6/ The website should be the same as the mobile experience.
No. Design for context. Different situations demand different actions and functionalities from the UI. Mobile and responsive setups only help refine the focus of the features but the whole feature set doesn’t need to be available when you are mobile. I have made this mistake on some projects directly translating feature sets without thinking about whether they will be used. I personally believe that the mobile experience is not where users will input alot of data or go beyond a few clicks to achieve their goal, it’s a browse and consume content while being mobile. The pay-off needs to be very clear to even get the user to input text on an iPhone for example so keep reassuring proposition and pay-off without over-playing your hand.
7/ Don’t talk at your users:
It seems like common sense but know who you’re talking to. When putting the copy together for the pages decide the tone of voice early on and how you want to talk to users. This flows not only to the copy for the web pages but also for automatic mailings you set up and even to 2 pagers for gaining investment interest at the beginning. Keep language simple and accessible. Test out the copy on as many people as you can for grammar/spelling but also that the text makes sense while making sure you don’t talk at them with jargon and buzzwords. You are the authority on your product and you want to introduce it to the uninitiated.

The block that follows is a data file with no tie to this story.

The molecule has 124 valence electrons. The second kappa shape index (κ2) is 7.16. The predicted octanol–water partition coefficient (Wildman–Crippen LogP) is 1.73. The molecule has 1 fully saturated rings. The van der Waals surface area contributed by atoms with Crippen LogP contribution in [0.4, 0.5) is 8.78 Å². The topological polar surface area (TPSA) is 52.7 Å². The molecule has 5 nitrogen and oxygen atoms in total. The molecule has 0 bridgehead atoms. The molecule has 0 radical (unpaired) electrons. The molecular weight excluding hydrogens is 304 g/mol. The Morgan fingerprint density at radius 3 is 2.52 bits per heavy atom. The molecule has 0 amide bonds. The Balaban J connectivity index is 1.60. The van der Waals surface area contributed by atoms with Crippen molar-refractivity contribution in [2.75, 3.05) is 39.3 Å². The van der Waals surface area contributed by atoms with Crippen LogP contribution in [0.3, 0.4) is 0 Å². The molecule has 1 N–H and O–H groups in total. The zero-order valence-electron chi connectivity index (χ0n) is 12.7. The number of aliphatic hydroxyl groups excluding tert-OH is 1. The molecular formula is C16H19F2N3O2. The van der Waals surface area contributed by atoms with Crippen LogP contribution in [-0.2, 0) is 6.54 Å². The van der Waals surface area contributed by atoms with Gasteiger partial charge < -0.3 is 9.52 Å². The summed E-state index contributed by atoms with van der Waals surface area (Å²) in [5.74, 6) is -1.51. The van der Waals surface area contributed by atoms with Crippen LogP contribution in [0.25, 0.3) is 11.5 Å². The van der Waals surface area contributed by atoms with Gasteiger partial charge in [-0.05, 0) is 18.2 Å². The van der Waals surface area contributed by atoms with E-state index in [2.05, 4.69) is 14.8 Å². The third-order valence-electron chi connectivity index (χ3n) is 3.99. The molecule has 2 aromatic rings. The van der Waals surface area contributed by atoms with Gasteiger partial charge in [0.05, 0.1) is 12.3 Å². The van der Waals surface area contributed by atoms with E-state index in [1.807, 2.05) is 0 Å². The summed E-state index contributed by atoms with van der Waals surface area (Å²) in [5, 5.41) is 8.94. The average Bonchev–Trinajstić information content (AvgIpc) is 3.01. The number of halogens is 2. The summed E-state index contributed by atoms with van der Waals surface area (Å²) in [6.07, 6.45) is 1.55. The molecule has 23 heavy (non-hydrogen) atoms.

8/ Rounded corners and textured backgrounds are not the key
Reading up on current trends, whether your visuals should be flat or skeuomorphic, it’s easy to get caught up on the wave of what feels popular. Even looking around on having the style web2.0 or 3.0 for that matter it really doesn’t matter. Whatever style allows you to keep changing, testing and iterating will be fine to prove your product. As along as the experience feels well put together and thought out then even small design errors will be forgiven until you fully stand on your own two feet and are more suited to better address them. Your users want to help and support even in the early days. We all love the underdog! Remember to shorten the path for yourself by creating good ground work now (and record it) this will help you further down the line.